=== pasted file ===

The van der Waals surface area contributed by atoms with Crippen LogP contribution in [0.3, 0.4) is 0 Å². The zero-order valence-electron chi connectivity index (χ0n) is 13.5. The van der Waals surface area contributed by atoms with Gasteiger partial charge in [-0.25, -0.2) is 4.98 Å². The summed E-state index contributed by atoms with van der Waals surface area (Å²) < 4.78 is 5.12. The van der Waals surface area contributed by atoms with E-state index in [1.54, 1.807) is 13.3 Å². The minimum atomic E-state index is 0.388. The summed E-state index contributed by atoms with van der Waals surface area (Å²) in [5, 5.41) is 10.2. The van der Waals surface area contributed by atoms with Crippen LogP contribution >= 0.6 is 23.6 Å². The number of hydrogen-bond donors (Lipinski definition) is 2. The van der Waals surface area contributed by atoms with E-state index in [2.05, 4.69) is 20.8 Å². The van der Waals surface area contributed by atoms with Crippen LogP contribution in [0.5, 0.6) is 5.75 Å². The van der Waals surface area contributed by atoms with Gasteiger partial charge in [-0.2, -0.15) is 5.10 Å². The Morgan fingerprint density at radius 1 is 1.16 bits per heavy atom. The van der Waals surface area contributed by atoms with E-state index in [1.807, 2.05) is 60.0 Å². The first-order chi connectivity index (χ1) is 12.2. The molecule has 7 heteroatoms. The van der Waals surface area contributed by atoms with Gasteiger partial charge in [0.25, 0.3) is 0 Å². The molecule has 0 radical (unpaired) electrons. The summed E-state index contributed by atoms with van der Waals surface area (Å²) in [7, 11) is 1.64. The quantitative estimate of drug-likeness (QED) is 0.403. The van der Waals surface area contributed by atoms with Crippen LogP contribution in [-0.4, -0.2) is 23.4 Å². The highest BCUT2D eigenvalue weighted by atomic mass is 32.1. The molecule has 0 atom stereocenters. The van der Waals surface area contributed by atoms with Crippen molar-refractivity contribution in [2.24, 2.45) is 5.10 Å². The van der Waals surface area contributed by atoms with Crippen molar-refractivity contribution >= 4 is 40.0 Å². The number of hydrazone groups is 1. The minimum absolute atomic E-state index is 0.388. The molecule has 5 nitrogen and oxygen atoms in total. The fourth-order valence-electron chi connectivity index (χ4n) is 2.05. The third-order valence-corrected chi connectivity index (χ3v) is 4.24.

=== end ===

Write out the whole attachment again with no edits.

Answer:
The van der Waals surface area contributed by atoms with Crippen LogP contribution in [0.3, 0.4) is 0 Å². The zero-order valence-electron chi connectivity index (χ0n) is 13.5. The van der Waals surface area contributed by atoms with Gasteiger partial charge in [-0.25, -0.2) is 4.98 Å². The summed E-state index contributed by atoms with van der Waals surface area (Å²) < 4.78 is 5.12. The van der Waals surface area contributed by atoms with E-state index in [1.54, 1.807) is 13.3 Å². The minimum atomic E-state index is 0.388. The summed E-state index contributed by atoms with van der Waals surface area (Å²) in [5, 5.41) is 10.2. The van der Waals surface area contributed by atoms with Crippen LogP contribution >= 0.6 is 23.6 Å². The number of hydrogen-bond donors (Lipinski definition) is 2. The van der Waals surface area contributed by atoms with E-state index in [2.05, 4.69) is 20.8 Å². The van der Waals surface area contributed by atoms with Crippen LogP contribution in [0.5, 0.6) is 5.75 Å². The van der Waals surface area contributed by atoms with Gasteiger partial charge in [-0.2, -0.15) is 5.10 Å². The Morgan fingerprint density at radius 1 is 1.16 bits per heavy atom. The van der Waals surface area contributed by atoms with E-state index in [1.807, 2.05) is 60.0 Å². The first-order chi connectivity index (χ1) is 12.2. The molecule has 7 heteroatoms. The van der Waals surface area contributed by atoms with Gasteiger partial charge in [0.25, 0.3) is 0 Å². The molecule has 0 radical (unpaired) electrons. The summed E-state index contributed by atoms with van der Waals surface area (Å²) in [7, 11) is 1.64. The quantitative estimate of drug-likeness (QED) is 0.403. The van der Waals surface area contributed by atoms with Crippen LogP contribution in [-0.4, -0.2) is 23.4 Å². The highest BCUT2D eigenvalue weighted by atomic mass is 32.1. The molecule has 0 atom stereocenters. The van der Waals surface area contributed by atoms with Crippen molar-refractivity contribution in [2.24, 2.45) is 5.10 Å². The van der Waals surface area contributed by atoms with Crippen molar-refractivity contribution >= 4 is 40.0 Å². The number of hydrazone groups is 1. The minimum absolute atomic E-state index is 0.388. The molecule has 5 nitrogen and oxygen atoms in total. The fourth-order valence-electron chi connectivity index (χ4n) is 2.05. The third-order valence-corrected chi connectivity index (χ3v) is 4.24.